We are just a couple games away from the start of the 2019 World Series. The Nationals have already punched their ticket to the Fall Classic and are awaiting the results of the final four games of the ALCS. Though MLB awards do not take postseason performances into account, a number of recipients may still be playing in October. With award presentations under a month away, it’s never too early to think about who will walk away with some serious hardware.
AL Most Valuable Player
This award really comes down to a two-man race between third baseman Alex Bregman of the Astros and the Angels’ center fielder Mike Trout. I can say with the utmost certainty that this award will go to the best player in all of baseball, Mike Trout. Though he was limited to 134 games and an even 600 at-bats after a foot injury cut his season short, Trout still put up a career-best 45 home runs with 104 RBIs and 110 runs scored. His .438 on-base percentage, .645 slugging percentage and 1.083 OPS led all of the American League, with his OBP and slugging percentages leading all of baseball. His bWAR is up to 72.5, good enough for 57th all time and even to surpass Derek Jeter in the stat this year. These numbers top his last MVP campaign in 2016 and should be enough to take home his third Most Valuable Player award in his nine-year career, despite his team missing the postseason. (It’s also criminal that Trout has not won a Gold Glove, but that’s for another article.)
NL Most Valuable Player
Much like in the American League, the National League MVP was a two-man race for much of the season, until the Brewers’ Christian Yelich went down with a broken kneecap in early September. That pretty much cleared the air for Cody Bellinger as the league’s Most Valuable Player. Though Yelich led the NL in almost every major average (batting average, on-base percentage, slugging and OPS), Bellinger played in 26 more games with a slash line of .305/.406/.629/1.035. He put up career-highs in home runs (47), RBIs (115), runs scored (121), stolen bases (15) and walks (95). He was also the first player since Albert Pujols in 2009 to hit at least .300 with at least 45 home runs, 110 runs scored and 110 runs batted in, all while playing an impeccable centerfield.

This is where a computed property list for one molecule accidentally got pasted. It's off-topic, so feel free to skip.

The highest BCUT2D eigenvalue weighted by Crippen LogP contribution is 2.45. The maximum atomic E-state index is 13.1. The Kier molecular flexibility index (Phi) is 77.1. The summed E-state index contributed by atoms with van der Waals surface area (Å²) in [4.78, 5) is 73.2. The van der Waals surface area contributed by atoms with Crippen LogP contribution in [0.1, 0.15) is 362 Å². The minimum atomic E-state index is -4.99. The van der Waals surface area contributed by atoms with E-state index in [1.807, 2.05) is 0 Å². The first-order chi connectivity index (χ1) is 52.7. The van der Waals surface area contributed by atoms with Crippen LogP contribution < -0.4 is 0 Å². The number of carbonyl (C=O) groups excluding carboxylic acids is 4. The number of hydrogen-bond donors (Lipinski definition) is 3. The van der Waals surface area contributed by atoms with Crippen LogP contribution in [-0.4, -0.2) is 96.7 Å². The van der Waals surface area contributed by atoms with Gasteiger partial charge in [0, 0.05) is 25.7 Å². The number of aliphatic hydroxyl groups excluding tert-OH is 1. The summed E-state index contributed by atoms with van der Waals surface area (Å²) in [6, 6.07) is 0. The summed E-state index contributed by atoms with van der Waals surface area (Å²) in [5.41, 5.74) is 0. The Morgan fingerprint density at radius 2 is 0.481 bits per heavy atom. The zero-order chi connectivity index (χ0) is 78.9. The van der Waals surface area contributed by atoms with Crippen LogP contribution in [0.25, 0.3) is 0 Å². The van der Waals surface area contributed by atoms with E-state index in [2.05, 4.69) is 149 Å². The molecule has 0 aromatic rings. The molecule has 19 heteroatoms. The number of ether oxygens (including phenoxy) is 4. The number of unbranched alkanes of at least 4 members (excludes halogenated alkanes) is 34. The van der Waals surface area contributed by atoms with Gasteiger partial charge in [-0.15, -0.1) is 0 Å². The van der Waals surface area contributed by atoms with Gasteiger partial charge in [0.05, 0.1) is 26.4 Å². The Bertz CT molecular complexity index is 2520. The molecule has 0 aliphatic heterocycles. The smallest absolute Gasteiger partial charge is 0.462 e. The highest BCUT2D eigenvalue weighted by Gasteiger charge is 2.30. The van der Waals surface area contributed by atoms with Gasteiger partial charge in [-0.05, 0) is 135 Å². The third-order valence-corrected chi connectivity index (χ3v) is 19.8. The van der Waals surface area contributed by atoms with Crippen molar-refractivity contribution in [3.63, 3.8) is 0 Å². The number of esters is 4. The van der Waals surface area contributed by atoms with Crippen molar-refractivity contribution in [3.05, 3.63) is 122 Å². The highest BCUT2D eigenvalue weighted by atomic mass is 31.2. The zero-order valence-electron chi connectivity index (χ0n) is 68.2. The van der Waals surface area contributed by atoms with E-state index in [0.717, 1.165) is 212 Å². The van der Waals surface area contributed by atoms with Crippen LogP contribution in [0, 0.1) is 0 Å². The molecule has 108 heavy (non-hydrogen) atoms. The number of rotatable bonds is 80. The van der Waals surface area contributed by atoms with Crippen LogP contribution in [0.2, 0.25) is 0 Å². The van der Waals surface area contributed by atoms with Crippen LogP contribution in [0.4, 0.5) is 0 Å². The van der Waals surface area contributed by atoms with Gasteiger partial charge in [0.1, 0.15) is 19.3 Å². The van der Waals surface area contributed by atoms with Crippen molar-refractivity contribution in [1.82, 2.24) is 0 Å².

AL Cy Young Award
This award is a bit different this year in that the best two pitchers in the American League are on the same team. Gerrit Cole and Justin Verlander have been an unstoppable duo for the Houston Astros this season, but the former should win the award. Though Cole trails his teammate by one win and a handful of innings pitched, the hard-throwing right-hander topped all of baseball with 326 strikeouts and a ridiculous 13.8 strikeouts per nine innings. His last lost decision came on May 11 and has since won 19-straight decisions. Though many will be quick to point to Verlander’s dominance over a longer period of time (15 MLB seasons) and his no-hitter against the Blue Jays, I think this is the year Cole earns his first Cy Young ahead of his monstrous pay day.
NL Cy Young Award